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John W. Mellors

UPMC Media Relations

University of Pittsburgh’s John Mellors, M.D., Receives $500,000 Unrestricted Research Award from Bristol-Myers Squibb

PITTSBURGH, April 5, 1999 — John W. Mellors, M.D., has been named the recipient of a $500,000 unrestricted research grant from the Bristol-Myers Squibb Foundation for his studies on AIDS.

Dr. Mellors is a professor of medicine and pathology at the University of Pittsburgh School of Medicine and a professor of infectious diseases and microbiology at the University of Pittsburgh Graduate School of Public Health. He directs the HIV/AIDS program at the University of Pittsburgh Medical Center (UPMC). He is world-renowned for his research on the resistance of HIV virus to current drug therapies and on the importance of viral load as a predictor of clinical outcome for AIDS patients.

The grant was announced by Richard J. Colonno, Ph.D., vice president, Infectious Diseases Drug Discovery, Bristol-Myers Squibb, who said: "John Mellors is an internationally recognized opinion leader and clinical researcher in AIDS and has contributed much to our understanding of how the virus becomes resistant to drug therapies. He was also one of the first to demonstrate the importance of viral load in patient outcomes. We are very proud to support his outstanding work in this critical area of medicine."

"The unrestricted nature of this grant gives us the freedom to put the support where it is most needed," said Dr. Mellors. "We will use this money to address the continuing challenges in treating patients with AIDS. In particular, we are interested in understanding HIV drug resistance and in developing effective ‘salvage’ therapies for those patients who have failed currently available regimens. Unfortunately, such failures are a growing problem."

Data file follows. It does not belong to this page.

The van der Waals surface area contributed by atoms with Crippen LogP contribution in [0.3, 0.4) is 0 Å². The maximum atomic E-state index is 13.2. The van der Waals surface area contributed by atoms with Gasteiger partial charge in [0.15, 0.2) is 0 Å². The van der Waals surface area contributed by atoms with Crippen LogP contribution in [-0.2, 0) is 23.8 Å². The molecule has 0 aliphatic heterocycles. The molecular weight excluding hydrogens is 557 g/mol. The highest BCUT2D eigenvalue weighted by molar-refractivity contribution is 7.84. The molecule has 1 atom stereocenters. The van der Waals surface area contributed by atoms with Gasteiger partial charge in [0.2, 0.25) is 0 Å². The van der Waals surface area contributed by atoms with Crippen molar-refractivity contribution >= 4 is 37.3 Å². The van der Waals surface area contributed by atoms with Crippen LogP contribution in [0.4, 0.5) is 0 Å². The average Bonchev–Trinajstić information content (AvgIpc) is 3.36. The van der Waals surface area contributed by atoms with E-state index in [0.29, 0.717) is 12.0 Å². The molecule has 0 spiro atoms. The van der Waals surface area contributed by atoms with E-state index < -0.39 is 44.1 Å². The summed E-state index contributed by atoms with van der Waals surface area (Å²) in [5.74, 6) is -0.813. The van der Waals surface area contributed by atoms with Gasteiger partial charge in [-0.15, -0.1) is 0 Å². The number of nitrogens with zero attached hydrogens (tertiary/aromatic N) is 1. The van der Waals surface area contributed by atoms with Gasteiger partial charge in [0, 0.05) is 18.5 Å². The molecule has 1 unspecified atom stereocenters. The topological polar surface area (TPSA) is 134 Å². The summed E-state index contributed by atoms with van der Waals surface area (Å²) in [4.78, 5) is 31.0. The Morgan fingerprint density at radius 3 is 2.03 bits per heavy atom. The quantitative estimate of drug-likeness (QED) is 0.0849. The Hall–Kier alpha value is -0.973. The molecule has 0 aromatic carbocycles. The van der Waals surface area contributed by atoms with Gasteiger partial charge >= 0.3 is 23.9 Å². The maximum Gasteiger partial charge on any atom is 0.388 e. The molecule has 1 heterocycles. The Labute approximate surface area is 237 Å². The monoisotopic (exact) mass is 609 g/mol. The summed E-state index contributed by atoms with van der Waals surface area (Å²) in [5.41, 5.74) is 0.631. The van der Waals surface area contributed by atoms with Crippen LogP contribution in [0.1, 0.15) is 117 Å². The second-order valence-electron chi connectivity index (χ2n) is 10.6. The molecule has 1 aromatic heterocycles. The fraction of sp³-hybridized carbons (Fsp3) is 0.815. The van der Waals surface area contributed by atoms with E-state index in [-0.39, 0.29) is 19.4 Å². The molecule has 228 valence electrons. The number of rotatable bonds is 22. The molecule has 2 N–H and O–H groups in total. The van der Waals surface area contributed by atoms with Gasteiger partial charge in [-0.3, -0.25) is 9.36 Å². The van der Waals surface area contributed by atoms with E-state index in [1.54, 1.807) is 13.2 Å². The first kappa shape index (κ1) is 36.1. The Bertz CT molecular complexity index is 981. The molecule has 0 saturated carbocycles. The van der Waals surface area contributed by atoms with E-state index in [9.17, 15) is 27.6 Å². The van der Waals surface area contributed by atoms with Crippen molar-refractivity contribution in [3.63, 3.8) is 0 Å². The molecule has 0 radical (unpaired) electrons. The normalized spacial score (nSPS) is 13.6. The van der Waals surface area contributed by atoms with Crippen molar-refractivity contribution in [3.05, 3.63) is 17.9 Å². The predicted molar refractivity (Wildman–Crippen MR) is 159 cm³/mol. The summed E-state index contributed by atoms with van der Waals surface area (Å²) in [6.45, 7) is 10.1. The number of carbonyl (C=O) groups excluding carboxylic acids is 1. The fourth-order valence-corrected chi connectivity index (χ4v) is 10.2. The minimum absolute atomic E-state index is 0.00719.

"This grant comes at a particularly opportune time at the UPMC because we are opening an expanded, state-of-the-art facility to continue our comprehensive patient care," added Dr. Mellors, who receives research funding from the National Institutes of Health, the Veterans Administration and industry sources.

Under Dr. Mellors’ guidance, the Pittsburgh AIDS Center for Treatment provides comprehensive HIV care to more than 700 HIV-infected individuals. The Pittsburgh Treatment Evaluation Unit at the UPMC has conducted pivotal trials of new antiretroviral agents, including protease inhibitors, triple-drug combinations and combination protease inhibitors. Dr. Mellors’ research as an investigator on the Multicenter AIDS Cohort Study (locally referred to as the Pitt Men’s Study) has provided important insight into the relationship between viral load and disease outcome. These findings have broad implications for research and patient management. Currently, Dr. Mellors is the protocol co-chair and virologist on two clinical studies to determine whether salvage antiretroviral therapy is effective in patients who have become resistant to protease inhibitors.